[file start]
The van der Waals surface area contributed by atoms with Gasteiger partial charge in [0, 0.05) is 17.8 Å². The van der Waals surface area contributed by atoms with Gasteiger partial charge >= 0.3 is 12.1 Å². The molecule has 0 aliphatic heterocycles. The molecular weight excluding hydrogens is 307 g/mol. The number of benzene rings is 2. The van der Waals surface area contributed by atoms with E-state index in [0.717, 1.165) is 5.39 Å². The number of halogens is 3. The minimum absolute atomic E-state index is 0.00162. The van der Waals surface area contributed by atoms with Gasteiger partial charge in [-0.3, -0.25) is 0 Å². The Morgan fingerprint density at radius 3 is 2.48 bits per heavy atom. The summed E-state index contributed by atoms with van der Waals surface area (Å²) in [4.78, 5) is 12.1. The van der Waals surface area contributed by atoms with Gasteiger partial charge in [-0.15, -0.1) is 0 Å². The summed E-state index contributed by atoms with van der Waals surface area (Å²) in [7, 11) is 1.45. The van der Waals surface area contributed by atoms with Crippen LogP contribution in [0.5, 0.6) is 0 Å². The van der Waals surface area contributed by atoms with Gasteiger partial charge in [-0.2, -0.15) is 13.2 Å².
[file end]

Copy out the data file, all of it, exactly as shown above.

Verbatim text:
The van der Waals surface area contributed by atoms with Gasteiger partial charge in [0, 0.05) is 17.8 Å². The van der Waals surface area contributed by atoms with Gasteiger partial charge >= 0.3 is 12.1 Å². The molecule has 0 aliphatic heterocycles. The molecular weight excluding hydrogens is 307 g/mol. The number of benzene rings is 2. The van der Waals surface area contributed by atoms with E-state index in [0.717, 1.165) is 5.39 Å². The number of halogens is 3. The minimum absolute atomic E-state index is 0.00162. The van der Waals surface area contributed by atoms with Gasteiger partial charge in [-0.3, -0.25) is 0 Å². The Morgan fingerprint density at radius 3 is 2.48 bits per heavy atom. The summed E-state index contributed by atoms with van der Waals surface area (Å²) in [4.78, 5) is 12.1. The van der Waals surface area contributed by atoms with Gasteiger partial charge in [-0.15, -0.1) is 0 Å². The summed E-state index contributed by atoms with van der Waals surface area (Å²) in [7, 11) is 1.45. The van der Waals surface area contributed by atoms with Crippen LogP contribution in [0.5, 0.6) is 0 Å². The van der Waals surface area contributed by atoms with Gasteiger partial charge in [-0.2, -0.15) is 13.2 Å².